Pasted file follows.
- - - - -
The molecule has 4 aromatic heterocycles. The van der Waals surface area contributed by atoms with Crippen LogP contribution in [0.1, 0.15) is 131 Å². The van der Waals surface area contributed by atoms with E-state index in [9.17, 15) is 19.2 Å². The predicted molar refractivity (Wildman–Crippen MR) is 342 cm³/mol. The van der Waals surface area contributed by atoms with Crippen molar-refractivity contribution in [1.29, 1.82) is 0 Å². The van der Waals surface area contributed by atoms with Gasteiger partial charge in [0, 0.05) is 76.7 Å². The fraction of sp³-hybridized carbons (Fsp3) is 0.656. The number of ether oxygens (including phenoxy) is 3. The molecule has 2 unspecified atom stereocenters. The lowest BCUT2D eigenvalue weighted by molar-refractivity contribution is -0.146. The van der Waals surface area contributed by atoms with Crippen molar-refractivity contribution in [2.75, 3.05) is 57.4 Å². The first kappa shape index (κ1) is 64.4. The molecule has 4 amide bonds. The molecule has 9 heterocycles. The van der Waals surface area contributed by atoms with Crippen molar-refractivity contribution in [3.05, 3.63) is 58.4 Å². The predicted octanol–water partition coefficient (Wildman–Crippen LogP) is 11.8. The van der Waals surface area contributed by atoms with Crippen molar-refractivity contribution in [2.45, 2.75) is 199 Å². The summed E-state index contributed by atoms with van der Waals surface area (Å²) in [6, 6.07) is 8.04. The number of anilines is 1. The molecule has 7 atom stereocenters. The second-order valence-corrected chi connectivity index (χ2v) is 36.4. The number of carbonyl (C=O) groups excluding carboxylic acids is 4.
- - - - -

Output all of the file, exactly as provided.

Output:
The molecule has 4 aromatic heterocycles. The van der Waals surface area contributed by atoms with Crippen LogP contribution in [0.1, 0.15) is 131 Å². The van der Waals surface area contributed by atoms with E-state index in [9.17, 15) is 19.2 Å². The predicted molar refractivity (Wildman–Crippen MR) is 342 cm³/mol. The van der Waals surface area contributed by atoms with Crippen molar-refractivity contribution in [1.29, 1.82) is 0 Å². The van der Waals surface area contributed by atoms with Gasteiger partial charge in [0, 0.05) is 76.7 Å². The fraction of sp³-hybridized carbons (Fsp3) is 0.656. The number of ether oxygens (including phenoxy) is 3. The molecule has 2 unspecified atom stereocenters. The lowest BCUT2D eigenvalue weighted by molar-refractivity contribution is -0.146. The van der Waals surface area contributed by atoms with Crippen molar-refractivity contribution in [2.75, 3.05) is 57.4 Å². The first kappa shape index (κ1) is 64.4. The molecule has 4 amide bonds. The molecule has 9 heterocycles. The van der Waals surface area contributed by atoms with Crippen molar-refractivity contribution in [3.05, 3.63) is 58.4 Å². The predicted octanol–water partition coefficient (Wildman–Crippen LogP) is 11.8. The van der Waals surface area contributed by atoms with Crippen molar-refractivity contribution in [2.45, 2.75) is 199 Å². The summed E-state index contributed by atoms with van der Waals surface area (Å²) in [6, 6.07) is 8.04. The number of anilines is 1. The molecule has 7 atom stereocenters. The second-order valence-corrected chi connectivity index (χ2v) is 36.4. The number of carbonyl (C=O) groups excluding carboxylic acids is 4.